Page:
A Question of Focus

Meditators often feel that their practice aids concentration. But do these subjective reports pan out in daily life?

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focusActivities throughout our days require undisturbed minutes (even hours) of concentration. Obvious examples can include boring tasks in the workplace or when navigating traffic, where critical focus is necessary for success and safety. But perhaps not surprisingly, people can have a hard time keeping their attention on important activities for even short lengths of time.

In the laboratory, researchers have studied our poor ability to sustain attention by examining how performance declines when someone has to maintain focus and perform a repetitive task for a long time. In wisdom traditions like Buddhism, such limits on our attention span have long been acknowledged, and at the same time, these traditions recognize that our ability to direct and maintain concentration is an important part of mental and spiritual well-being. For example, only when we can sustain our attention can we recognize and regulate our thoughts or emotions. For this reason, many contemplative traditions promote mental training through meditation practice as a means of improving our capacity to stay focused.

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Grey Matters: Examining Subjective Experience

Mind & Life’s resident neuroscientist on the past, present, and future of neurophenomenology.

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Brain1What is the human mind, and how can we develop it to its greatest potential?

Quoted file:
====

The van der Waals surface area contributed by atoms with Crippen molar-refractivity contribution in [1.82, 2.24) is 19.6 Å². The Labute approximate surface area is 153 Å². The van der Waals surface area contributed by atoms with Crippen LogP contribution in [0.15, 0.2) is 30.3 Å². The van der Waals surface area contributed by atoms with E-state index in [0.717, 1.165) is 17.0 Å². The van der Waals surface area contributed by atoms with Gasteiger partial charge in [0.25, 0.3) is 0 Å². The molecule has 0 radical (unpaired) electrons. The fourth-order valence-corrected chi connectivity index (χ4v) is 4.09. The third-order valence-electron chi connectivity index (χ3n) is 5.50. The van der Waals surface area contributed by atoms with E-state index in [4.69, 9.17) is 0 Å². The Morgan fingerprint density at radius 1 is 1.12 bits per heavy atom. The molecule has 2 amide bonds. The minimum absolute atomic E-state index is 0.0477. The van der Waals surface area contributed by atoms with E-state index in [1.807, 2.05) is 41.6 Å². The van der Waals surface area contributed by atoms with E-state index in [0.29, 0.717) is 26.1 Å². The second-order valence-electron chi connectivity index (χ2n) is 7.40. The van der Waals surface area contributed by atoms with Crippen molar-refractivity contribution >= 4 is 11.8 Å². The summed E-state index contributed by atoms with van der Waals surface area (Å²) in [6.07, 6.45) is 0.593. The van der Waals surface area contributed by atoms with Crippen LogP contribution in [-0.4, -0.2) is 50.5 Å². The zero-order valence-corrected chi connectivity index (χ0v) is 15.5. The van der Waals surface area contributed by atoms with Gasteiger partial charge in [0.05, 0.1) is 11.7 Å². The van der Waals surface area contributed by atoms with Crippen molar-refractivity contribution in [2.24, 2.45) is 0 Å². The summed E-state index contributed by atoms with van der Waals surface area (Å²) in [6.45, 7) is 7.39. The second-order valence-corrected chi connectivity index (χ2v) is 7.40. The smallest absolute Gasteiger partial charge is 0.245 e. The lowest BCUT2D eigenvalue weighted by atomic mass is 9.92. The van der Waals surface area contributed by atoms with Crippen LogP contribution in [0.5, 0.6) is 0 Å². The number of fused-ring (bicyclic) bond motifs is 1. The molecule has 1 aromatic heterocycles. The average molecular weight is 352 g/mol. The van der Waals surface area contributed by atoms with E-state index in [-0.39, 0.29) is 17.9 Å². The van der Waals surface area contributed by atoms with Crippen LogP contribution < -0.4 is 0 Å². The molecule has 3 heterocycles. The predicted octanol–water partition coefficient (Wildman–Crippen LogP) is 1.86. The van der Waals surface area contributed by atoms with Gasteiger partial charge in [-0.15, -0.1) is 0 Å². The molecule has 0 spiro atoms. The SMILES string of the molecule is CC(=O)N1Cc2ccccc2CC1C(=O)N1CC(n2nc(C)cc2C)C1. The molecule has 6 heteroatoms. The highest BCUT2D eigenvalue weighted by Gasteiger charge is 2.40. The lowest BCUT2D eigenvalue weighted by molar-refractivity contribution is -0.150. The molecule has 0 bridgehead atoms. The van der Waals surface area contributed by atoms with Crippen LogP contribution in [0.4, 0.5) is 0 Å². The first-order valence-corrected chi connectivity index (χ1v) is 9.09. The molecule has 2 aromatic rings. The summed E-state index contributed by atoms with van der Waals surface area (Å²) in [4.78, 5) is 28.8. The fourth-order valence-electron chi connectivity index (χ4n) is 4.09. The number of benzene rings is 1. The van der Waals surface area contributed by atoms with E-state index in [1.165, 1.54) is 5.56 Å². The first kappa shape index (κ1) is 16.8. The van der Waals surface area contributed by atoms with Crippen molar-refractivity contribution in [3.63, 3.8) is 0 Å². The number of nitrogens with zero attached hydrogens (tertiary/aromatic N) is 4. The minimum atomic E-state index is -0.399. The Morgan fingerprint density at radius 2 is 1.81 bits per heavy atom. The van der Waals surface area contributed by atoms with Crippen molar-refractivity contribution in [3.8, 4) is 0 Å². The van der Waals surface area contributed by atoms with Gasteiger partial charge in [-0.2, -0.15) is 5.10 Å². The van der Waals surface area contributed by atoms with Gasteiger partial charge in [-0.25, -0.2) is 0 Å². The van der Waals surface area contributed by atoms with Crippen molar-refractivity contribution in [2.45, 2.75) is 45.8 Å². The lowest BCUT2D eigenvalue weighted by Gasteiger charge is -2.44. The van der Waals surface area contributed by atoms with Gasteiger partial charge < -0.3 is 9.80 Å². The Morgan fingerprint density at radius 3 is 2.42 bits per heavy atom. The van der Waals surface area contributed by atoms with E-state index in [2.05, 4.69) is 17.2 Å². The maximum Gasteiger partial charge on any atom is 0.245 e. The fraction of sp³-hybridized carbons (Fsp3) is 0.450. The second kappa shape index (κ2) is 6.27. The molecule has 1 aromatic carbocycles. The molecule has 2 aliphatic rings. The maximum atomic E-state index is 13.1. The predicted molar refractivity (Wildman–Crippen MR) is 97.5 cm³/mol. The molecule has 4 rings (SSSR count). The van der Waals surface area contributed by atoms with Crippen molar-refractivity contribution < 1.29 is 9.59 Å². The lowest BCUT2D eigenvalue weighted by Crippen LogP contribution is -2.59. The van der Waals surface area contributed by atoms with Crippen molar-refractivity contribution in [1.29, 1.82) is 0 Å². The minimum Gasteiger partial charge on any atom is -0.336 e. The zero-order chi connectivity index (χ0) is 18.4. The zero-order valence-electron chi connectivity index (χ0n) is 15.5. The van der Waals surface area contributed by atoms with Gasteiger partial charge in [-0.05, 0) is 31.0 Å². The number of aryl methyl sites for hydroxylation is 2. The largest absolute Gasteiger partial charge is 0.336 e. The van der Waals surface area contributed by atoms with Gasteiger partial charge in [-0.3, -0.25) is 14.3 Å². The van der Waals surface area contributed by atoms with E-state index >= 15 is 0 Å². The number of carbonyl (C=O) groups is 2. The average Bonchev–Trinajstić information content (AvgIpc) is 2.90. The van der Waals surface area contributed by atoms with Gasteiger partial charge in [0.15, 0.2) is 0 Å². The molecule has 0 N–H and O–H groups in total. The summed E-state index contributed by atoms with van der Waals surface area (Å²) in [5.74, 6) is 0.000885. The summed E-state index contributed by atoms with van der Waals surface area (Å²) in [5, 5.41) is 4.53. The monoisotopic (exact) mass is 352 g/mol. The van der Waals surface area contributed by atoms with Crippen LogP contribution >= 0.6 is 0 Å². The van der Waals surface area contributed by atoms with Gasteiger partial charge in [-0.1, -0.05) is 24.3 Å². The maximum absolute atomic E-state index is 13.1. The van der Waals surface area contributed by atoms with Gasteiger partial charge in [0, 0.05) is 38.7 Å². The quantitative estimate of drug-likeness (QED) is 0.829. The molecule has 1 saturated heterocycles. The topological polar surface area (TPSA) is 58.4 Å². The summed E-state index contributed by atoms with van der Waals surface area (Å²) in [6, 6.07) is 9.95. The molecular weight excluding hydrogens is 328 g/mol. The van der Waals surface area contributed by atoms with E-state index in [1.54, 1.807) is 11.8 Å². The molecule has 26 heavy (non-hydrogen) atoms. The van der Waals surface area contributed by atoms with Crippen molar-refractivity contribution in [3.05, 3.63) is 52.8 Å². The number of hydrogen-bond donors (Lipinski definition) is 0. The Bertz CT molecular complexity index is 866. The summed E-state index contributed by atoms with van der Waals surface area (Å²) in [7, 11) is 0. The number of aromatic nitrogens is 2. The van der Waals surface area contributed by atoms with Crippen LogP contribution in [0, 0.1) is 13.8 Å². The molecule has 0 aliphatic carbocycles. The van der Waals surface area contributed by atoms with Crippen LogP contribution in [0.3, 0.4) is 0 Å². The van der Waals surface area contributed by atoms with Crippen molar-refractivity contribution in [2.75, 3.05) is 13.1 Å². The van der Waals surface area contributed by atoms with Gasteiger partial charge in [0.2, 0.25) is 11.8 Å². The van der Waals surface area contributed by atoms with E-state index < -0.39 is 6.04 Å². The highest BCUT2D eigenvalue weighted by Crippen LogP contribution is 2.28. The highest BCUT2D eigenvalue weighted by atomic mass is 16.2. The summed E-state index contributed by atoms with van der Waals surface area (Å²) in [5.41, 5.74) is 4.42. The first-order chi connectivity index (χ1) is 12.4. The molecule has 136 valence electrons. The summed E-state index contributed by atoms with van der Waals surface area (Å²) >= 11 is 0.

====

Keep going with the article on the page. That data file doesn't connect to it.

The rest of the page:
There are many ways of trying to answer this age-old question. As a neuroscientist, I was trained within a theoretical system that largely equates the mind with the physical structure of the brain. Operating from this perspective, science has made incredible strides, giving us insights ranging from the molecular array of genes and proteins to the electrical firing patterns of individual neurons and neuronal assemblies. Yet, until recently, a central element of the human mind was largely missing from neuroscientific investigations: lived experience. Read More

Grey Matters: The BRAIN Initiative & Mapping the Mind

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The mysteries of the human brain are hidden in an almost unfathomable array of synaptic connections, cellular activity, neurotransmitters, gene expression patterns, and electrical oscillations. Even deeper than these lay the questions of how such an extraordinarily complex electrochemical system connects to our moment-to-moment experience as human beings: our perceptions, our thoughts, our emotions—what cognitive scientists call our “subjective experience.” At Mind & Life, we recognize the critical importance of subjective experience; after all, it is the very lens through which we filter and interpret our lives. To overlook it is to overlook human nature itself. Read More